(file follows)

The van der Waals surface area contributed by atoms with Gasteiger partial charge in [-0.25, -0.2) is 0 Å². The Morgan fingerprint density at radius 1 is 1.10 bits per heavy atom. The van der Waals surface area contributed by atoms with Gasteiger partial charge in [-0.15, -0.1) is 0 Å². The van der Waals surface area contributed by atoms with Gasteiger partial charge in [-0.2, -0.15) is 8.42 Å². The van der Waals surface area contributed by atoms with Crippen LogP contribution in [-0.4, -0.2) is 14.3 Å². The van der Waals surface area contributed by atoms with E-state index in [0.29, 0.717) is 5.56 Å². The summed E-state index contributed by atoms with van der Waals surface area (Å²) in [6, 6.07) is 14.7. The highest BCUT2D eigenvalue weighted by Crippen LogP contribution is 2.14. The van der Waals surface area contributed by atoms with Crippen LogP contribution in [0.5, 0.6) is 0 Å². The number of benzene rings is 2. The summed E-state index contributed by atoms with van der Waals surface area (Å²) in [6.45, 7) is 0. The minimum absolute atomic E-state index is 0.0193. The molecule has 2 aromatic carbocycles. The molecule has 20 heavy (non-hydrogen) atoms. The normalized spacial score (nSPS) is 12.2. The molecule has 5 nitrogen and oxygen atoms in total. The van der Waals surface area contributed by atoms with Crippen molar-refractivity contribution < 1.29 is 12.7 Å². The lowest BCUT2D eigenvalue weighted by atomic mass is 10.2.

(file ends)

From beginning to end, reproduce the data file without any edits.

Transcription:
The van der Waals surface area contributed by atoms with Gasteiger partial charge in [-0.25, -0.2) is 0 Å². The Morgan fingerprint density at radius 1 is 1.10 bits per heavy atom. The van der Waals surface area contributed by atoms with Gasteiger partial charge in [-0.15, -0.1) is 0 Å². The van der Waals surface area contributed by atoms with Gasteiger partial charge in [-0.2, -0.15) is 8.42 Å². The van der Waals surface area contributed by atoms with Crippen LogP contribution in [-0.4, -0.2) is 14.3 Å². The van der Waals surface area contributed by atoms with E-state index in [0.29, 0.717) is 5.56 Å². The summed E-state index contributed by atoms with van der Waals surface area (Å²) in [6, 6.07) is 14.7. The highest BCUT2D eigenvalue weighted by Crippen LogP contribution is 2.14. The van der Waals surface area contributed by atoms with Crippen LogP contribution in [0.5, 0.6) is 0 Å². The number of benzene rings is 2. The summed E-state index contributed by atoms with van der Waals surface area (Å²) in [6.45, 7) is 0. The minimum absolute atomic E-state index is 0.0193. The molecule has 2 aromatic carbocycles. The molecule has 20 heavy (non-hydrogen) atoms. The normalized spacial score (nSPS) is 12.2. The molecule has 5 nitrogen and oxygen atoms in total. The van der Waals surface area contributed by atoms with Crippen molar-refractivity contribution < 1.29 is 12.7 Å². The lowest BCUT2D eigenvalue weighted by atomic mass is 10.2.